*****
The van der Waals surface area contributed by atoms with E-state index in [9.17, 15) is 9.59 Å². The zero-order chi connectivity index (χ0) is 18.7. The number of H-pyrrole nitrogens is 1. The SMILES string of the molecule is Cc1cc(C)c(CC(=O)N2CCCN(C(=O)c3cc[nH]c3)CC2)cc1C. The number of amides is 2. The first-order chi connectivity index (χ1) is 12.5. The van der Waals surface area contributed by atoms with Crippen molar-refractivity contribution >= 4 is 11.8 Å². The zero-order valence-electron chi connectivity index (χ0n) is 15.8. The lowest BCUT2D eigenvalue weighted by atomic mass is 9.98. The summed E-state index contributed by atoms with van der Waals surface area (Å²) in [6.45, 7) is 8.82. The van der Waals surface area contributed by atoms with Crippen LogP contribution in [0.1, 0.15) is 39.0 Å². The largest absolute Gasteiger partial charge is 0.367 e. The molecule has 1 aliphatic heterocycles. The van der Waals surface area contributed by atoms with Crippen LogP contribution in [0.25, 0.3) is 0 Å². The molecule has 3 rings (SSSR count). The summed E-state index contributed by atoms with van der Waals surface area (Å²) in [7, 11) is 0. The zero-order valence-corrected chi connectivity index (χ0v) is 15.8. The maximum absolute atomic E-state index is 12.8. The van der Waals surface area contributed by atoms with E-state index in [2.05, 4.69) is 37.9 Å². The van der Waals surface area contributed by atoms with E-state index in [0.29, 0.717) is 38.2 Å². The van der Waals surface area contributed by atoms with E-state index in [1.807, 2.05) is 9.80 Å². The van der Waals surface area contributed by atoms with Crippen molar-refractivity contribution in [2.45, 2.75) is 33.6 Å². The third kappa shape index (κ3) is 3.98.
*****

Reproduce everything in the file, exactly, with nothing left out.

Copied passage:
The van der Waals surface area contributed by atoms with E-state index in [9.17, 15) is 9.59 Å². The zero-order chi connectivity index (χ0) is 18.7. The number of H-pyrrole nitrogens is 1. The SMILES string of the molecule is Cc1cc(C)c(CC(=O)N2CCCN(C(=O)c3cc[nH]c3)CC2)cc1C. The number of amides is 2. The first-order chi connectivity index (χ1) is 12.5. The van der Waals surface area contributed by atoms with Crippen molar-refractivity contribution >= 4 is 11.8 Å². The zero-order valence-electron chi connectivity index (χ0n) is 15.8. The lowest BCUT2D eigenvalue weighted by atomic mass is 9.98. The summed E-state index contributed by atoms with van der Waals surface area (Å²) in [6.45, 7) is 8.82. The van der Waals surface area contributed by atoms with Crippen LogP contribution in [0.1, 0.15) is 39.0 Å². The largest absolute Gasteiger partial charge is 0.367 e. The molecule has 1 aliphatic heterocycles. The van der Waals surface area contributed by atoms with Crippen LogP contribution in [0.25, 0.3) is 0 Å². The molecule has 3 rings (SSSR count). The summed E-state index contributed by atoms with van der Waals surface area (Å²) in [7, 11) is 0. The zero-order valence-corrected chi connectivity index (χ0v) is 15.8. The maximum absolute atomic E-state index is 12.8. The van der Waals surface area contributed by atoms with E-state index in [2.05, 4.69) is 37.9 Å². The van der Waals surface area contributed by atoms with E-state index in [0.29, 0.717) is 38.2 Å². The van der Waals surface area contributed by atoms with E-state index in [1.807, 2.05) is 9.80 Å². The van der Waals surface area contributed by atoms with Crippen molar-refractivity contribution in [2.45, 2.75) is 33.6 Å². The third kappa shape index (κ3) is 3.98.